Conviction is a fan fiction novella set in the Star Wars universe. In the tradition of the “Big Idea” and “Five Things I Learned” posts on John Scalzi and Chuck Wendig’s respective blogs, I figured I would write a short piece about it here.
First off, Conviction is about a droid designated R0-N1, who is reactivated after years of being shut off. He wakes confused, uncertain of his own history and not understanding his current circumstances. Once he gets some clarity on that, he has to decide what his real place in the galaxy is. It takes place between the events of Episode III and IV, more specifically between the events of “The Bad Batch” and “Rebels,” if you want to be more specific.
Oh, and R0-N1 has a posse.
Since this is fan fiction, I should note that there are a couple things you will not find in it. One is sex— this isn’t fanfic in the vein of Kirk and Spock getting friendly in the transporter room. My aim was to write something that would fit comfortably alongside any other Star Wars story, and not push beyond. I also wanted to avoid using any existing characters, so while there are clone troopers, they are of my own invention. A character or two from the films do get mentioned, but all the main players are new.
Beyond remaining faithful to the overall tone of Star Wars, the story should also fit comfortably within existing canon. Of course, that could change at any time. In particular, I’ve been watching “The Bad Batch” with great interest, because like Conviction, it touches on the transition from clone troopers to stormtroopers. My version of that transition is gradual, and there are still clones around some years into the Empire, so we’ll see if that remains possible within canon, or if my little fanfic turns into an “Infinities” story overnight. Given R0-N1’s history, it’s also possible that the new “High Republic” material coming out could impact it, though that’s less likely.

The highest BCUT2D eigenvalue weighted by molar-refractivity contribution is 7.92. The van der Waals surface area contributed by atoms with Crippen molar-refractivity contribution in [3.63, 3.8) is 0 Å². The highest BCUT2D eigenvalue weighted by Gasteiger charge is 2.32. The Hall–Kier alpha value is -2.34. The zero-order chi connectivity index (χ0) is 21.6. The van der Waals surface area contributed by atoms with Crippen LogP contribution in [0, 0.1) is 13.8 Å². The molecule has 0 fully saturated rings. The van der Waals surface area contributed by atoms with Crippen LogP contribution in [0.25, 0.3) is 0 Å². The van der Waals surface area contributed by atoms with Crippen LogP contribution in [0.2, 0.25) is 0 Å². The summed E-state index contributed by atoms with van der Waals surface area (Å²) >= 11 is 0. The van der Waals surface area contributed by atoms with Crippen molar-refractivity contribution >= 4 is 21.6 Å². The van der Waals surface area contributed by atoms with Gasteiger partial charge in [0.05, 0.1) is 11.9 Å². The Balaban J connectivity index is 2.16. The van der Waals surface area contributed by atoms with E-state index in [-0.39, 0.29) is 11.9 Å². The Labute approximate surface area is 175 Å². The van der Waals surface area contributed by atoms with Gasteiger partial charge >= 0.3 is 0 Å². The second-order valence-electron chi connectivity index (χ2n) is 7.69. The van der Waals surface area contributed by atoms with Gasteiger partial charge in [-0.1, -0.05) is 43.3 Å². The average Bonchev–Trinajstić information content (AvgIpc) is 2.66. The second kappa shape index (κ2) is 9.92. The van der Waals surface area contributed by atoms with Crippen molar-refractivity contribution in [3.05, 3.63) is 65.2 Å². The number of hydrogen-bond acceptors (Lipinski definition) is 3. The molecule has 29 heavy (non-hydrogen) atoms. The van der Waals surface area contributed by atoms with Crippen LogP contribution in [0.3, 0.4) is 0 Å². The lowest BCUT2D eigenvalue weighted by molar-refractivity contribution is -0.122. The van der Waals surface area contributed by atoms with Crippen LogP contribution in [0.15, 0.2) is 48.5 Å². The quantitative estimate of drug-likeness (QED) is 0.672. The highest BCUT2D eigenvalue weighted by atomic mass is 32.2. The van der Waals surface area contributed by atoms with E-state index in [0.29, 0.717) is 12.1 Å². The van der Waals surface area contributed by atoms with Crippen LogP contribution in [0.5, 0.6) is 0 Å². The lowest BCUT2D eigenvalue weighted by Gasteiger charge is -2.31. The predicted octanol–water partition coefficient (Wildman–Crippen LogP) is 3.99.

Of course, the likelihood of Conviction being conventionally published is slimmer than the chance of a heatwave on Hoth, so I’ve been sitting on it for close to a year, trying to decide what to do with it. I thought about tossing it up on something like AO3, but a quick glance at other postings revealed the kinds of material I hinted at above, and while I have no problem with that, I didn’t want my own story alongside it for the same reason Trans Wizard Harriet Porber And The Bad Boy Parasaurolophus shouldn’t be shelved next to “Prisoner of Azkaban”. God bless Chuck Tingle, but you don’t want to get those mixed up. The obvious thing has always been to post it on my own site, but I didn’t want to run the risk of a nastygram from Disney’s lawyers. Then I saw the first episode of Bucketheads, which somehow manages to be “not for commercial use” and have a Patreon account, at which point I figured the hell with it. I’m not asking for money, let’s toss it on the web site.
BUT— just uploading a PDF would be boring, and wouldn’t give the story much of a chance to find an audience (he says as if he’s going to promote it). Instead, I’m serializing it. As of this writing, the first chapter is up, and the rest are scheduled to be published on a Monday-Wednesday-Friday schedule. There are eighteen chapters in all, ranging from 500-3,000 words each. I’ll add chapter links to the index page and individual chapters as we go, and the whole thing should be up before the July 4 holiday. Maybe once the whole thing is up I can upload a PDF if anyone is interested.
One last thing. Because this is Star Wars, it is of course filled with action, hopefully has some humor, and if I’ve done a decent job, should be a fun read. That’s the minimum you should expect from any tale in this universe. Beyond what the story is about, there’s also what the story is about, and I hope it also succeeds in giving the reader something to think about. Namely, can a droid have a sense of morality? And what do you do when you realize your mission is no longer what it was? And finally, anyone interested in sharing this with Dave Filoni? 🙃
R0-N1’s systems came back online with a vengeance. –what are you doing? No! He shot backwards at top speed, and fell over, suddenly facing the ceiling.
What is happening what is happening, he thought. Last he knew, he was on a…wait, where had he been? A ship of some kind, right? A starfighter, or maybe a capital ship? With armored soldiers? All his memories were a jumbled mess, and a good chunk of them were completely inaccessible. All the soldiers in his memory looked alike, but that couldn’t be right. He needed to run a self-diagnostic, but his power reserves were running dangerously low. Instead, he was forced to switch over to standby mode until someone helped him to a power station. The best he could do for the moment was enable some of his low-power sensors, which meant no optical data, only audio and some limited ambient information.